## Introduction

io.finnet hired us to perform a code audit of their threshold ECDSA signature implementation called **tss-lib** based on the paper *UC Non-Interactive, Proactive, Threshold ECDSA with Identifiable Aborts* of Canetti *et al.* written in Go language. After the audit, io.finnet decided to publicly release some of the highest severity issues we found in our audit to help other projects to secure their solutions. These issues have been assigned the following CVE numbers: CVE-2022-47930, CVE-2022-47931, CVE-2023-26556 and CVE-2023-26557.

## Description of the security problems

### CVE-2022-47930: Replay attacks involving proofs

Often MPC threshold schemes use zero-knowledge proofs to avoid participants cheating and to prove the validity of some parameters. As mentioned in RFC 8235, proofs must not be easily replayed. In the io.finnet implementation, the challenge of the Fiat-Shamir transformation (for instance, in a NIZK implementation) doesn’t include a combination of session id, context string, and a counter or random nonce thus, it allows replay attacks.

The vulnerability we identified arises from the fact that the parameter *ssid* for defining a session id that is typically included in the paper describing the construction is not used throughout the affected MPC implementation.

Consequently, this allows replaying and spoofing of messages under certain scenarios. In particular, the Schnorr proof of knowledge implemented does not use a session id, context or random nonce in the generation of the challenge. This could allow a malicious user or an eavesdropper to replay a valid proof sent in the past. For instance, in the

function, the challenge is computed as:*NewProof*

```
// Fig 22.2 e
var e* big.Int {
eHash:= common.SHA512_256i(X.X(), X.Y(), g.X(), g.Y(), A.X(), A.Y())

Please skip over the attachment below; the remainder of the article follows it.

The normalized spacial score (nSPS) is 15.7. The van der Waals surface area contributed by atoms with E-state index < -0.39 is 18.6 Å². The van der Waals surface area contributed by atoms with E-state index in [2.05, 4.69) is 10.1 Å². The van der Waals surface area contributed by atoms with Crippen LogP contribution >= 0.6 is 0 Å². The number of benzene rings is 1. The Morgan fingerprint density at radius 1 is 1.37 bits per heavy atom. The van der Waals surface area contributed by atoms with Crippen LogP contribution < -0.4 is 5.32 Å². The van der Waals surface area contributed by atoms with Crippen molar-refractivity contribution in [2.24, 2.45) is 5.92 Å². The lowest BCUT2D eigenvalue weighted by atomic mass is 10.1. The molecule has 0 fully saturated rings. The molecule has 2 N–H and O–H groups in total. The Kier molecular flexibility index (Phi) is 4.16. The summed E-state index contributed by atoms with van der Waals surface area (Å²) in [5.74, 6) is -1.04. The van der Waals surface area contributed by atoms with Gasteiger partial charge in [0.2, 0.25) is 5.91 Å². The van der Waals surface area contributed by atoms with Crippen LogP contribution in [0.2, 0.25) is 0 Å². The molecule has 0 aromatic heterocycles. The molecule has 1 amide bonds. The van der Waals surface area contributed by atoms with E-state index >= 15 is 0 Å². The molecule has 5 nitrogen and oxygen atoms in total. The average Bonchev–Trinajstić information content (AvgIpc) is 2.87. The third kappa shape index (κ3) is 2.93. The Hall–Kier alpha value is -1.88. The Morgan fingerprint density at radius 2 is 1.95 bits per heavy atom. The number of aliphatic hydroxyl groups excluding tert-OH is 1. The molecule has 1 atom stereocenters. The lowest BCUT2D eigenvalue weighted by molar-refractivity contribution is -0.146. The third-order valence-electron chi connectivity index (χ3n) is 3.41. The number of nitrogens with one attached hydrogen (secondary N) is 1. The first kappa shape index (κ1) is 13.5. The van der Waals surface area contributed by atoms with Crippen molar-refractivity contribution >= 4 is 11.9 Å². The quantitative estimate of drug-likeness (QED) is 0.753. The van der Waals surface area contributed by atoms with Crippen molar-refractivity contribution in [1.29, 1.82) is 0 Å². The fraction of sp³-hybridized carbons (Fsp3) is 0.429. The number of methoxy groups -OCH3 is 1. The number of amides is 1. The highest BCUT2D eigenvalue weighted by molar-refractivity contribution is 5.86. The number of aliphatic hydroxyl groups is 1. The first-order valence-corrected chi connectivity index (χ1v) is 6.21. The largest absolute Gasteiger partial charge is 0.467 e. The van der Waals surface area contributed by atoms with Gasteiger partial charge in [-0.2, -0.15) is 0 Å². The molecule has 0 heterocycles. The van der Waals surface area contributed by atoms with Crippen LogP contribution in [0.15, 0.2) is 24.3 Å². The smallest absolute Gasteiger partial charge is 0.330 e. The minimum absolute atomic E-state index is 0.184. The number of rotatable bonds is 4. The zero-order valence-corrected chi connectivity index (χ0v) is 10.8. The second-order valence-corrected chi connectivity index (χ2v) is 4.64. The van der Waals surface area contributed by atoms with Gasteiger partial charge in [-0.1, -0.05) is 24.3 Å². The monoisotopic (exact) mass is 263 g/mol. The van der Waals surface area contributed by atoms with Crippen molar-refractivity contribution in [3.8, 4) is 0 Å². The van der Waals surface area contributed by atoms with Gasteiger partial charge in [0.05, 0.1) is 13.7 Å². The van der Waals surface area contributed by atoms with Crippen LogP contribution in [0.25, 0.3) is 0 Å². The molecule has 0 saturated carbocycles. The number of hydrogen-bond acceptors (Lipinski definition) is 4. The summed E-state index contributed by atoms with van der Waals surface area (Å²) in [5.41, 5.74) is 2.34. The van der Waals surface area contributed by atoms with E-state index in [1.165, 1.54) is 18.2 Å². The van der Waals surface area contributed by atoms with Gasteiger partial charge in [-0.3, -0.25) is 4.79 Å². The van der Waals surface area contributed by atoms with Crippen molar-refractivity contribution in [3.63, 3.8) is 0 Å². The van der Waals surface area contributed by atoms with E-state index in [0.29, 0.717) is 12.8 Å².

e= common.RejectionSample(q, eHash)}
}
```

We also discovered that this problem affected other zero-knowledge proofs utilized in the scheme; these proofs are identified in the paper by the following names:

, *dec*

, *affg*

, *enc*

and *logstar*

(See Section 6 and Appendix C in the paper).*mul*

### CVE-2022-47931: Collision of hash values

The functions `SHA512_256`

and `SHA512_256i`

are used to hash bytes or big integer tuples, respectively. They take as input a list of values and output a hash. According to the paper, those hash functions should behave like a random oracle, and thus it should not be easy to find collisions.

The issue we found arises when hashing multiple concatenated input values, for example, a list of bytes [“a”, “b”, “c”]. The two vulnerable functions concatenate the values by adding a separator “$” between each value to obtain the string “a$b$c”. Then this string is passed to the hash function SHA-512/256 to obtain the hash result. However, the character `"$"`

may itself be part of the input values, so this construction is prone to collisions. As an example, the two input byte array tuples `["a$", "b"]`

and `["a", "$b"]`

output the same hash value.